Magnificent Marine Life
Discovering Life in Uninhabitable Seas
Never Stop Learning with Curiosity
Discover hundreds of thousands of quality videos. Curiosity is your personal learning app. With videos from more than 200–and growing–content creators, you’ll find the best learning videos for your unique interests.
Find what you want to learn, easily. Pinpoint what you’re looking for with category, subcategory, format and more search options. Or, let our daily curation introduce you to content you never knew existed.
- Playlist Info
- Video Info
What is Curiosity?
Inspiring, bite-sized learning content.
Expert-curated, delivered to you.
Save and share what you love.
Sign up and never stop learning.Join Curiosity
02:48Discovering Life in Uninhabitable SeasWatch Later Added
01:52Science Bulletins: Discovering the Ocean's Microscopic WorldWatch Later Added
05:35NASA | The Ocean's Green Machines [HD]Watch Later Added
01:48Sponges Helped Create Human LifeWatch Later Added
01:18Marine Life : What Does a Starfish Eat?Watch Later Added
04:40Huge Sperm and Giant Tentacles: Relax, It's Marine BiologyWatch Later Added
02:43Robot Jellyfish Patrolling the OceansWatch Later Added
02:27Planet 100: Ocean Acidification ExplainedWatch Later Added
57:50Marine Protected Areas: A Success Story - Perspectives on Ocean ScienceWatch Later Added
About this Playlist
Magnificent Marine Life
Did you know there are more than 226,400 named underwater species? What's more: 99 percent of the ocean floor remains unexplored. At this rate, there are are likely millions—billions, maybe—of marine species we've yet to discover, with many to perhaps remain mysteries forever. Still, that doesn't stop the adventurous from giving it their best shot. One creature, the giant squid, has only been spotted a handful of times and was long believed to be a myth. There are more than 500 different species of shark, dolphins use sonar and frequencies to be able to "see" through other animals, and Google allows you to use their street view feature to see real pictures of lush marine life in six different oceanic locations. Despite the awe-inspiring depth of diversity in the ocean, just like on land, the ocean demonstrates a certain type of hierarchy in the food chain. In fact, the largest migration to feed consists of more than 5,000 different species and happens once a day.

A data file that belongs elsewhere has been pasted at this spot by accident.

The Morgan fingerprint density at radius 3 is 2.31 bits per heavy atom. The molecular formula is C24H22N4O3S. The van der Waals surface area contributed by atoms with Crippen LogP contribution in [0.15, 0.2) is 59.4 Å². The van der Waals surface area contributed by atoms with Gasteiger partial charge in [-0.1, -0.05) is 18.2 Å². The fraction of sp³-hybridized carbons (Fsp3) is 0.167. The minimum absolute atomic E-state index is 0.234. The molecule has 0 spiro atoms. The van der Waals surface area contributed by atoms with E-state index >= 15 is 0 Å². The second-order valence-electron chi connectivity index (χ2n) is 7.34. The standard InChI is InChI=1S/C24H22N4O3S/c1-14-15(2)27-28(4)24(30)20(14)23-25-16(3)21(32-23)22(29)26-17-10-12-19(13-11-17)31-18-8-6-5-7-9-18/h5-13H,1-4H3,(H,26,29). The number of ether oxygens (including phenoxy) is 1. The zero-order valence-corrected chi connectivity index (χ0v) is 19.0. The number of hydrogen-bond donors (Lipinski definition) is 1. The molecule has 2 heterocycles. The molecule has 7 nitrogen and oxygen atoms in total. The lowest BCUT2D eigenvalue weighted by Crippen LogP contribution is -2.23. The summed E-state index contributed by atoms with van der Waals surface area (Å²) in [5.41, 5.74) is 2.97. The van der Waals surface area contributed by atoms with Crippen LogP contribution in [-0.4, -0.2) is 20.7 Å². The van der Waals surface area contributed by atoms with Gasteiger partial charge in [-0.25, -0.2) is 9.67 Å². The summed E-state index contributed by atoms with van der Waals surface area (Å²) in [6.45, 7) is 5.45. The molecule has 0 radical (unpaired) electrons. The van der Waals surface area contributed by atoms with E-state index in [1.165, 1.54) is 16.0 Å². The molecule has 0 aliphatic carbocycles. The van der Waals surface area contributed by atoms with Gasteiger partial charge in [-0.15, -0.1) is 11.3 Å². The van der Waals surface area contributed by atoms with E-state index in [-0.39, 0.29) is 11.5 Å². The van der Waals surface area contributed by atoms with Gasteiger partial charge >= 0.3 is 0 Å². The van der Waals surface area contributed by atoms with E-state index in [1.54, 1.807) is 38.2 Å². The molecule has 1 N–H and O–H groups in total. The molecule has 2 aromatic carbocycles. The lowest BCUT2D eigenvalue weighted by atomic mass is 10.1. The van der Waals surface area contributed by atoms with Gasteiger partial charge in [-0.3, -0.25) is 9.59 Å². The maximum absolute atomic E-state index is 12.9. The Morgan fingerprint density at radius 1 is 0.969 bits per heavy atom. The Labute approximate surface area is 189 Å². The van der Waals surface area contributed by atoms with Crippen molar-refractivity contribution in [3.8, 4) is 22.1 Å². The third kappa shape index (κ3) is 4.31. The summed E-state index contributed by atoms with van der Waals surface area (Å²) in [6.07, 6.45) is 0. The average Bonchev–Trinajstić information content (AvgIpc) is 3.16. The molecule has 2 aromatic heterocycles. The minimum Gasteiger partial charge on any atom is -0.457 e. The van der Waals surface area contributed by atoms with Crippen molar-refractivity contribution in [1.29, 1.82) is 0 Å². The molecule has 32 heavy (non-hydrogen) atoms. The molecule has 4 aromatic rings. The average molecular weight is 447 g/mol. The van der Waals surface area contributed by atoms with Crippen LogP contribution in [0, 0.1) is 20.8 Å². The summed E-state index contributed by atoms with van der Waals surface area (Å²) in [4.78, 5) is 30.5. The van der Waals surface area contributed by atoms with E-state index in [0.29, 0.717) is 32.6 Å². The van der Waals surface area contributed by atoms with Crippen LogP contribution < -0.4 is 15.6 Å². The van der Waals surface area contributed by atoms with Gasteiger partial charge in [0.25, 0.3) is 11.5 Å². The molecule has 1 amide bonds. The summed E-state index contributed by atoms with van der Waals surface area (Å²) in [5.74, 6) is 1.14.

We have much left to learn when it comes to marine life, so what might we discover next? When will we learn more about what lies 30 miles down below the water's surface, or how the giant squid hunts? While no one knows for sure, there are researchers around the world asking these questions and more. Take a dive down below and get to know the thousands of species that live underwater.
About this Video
from Smithsonian Channel
Marine research vessel G.O. Sars sets out on a mission to find life in the toxic, theoretically uninhabitable depths of underwater volcanoes, and what its team of researchers discovers has never been seen before.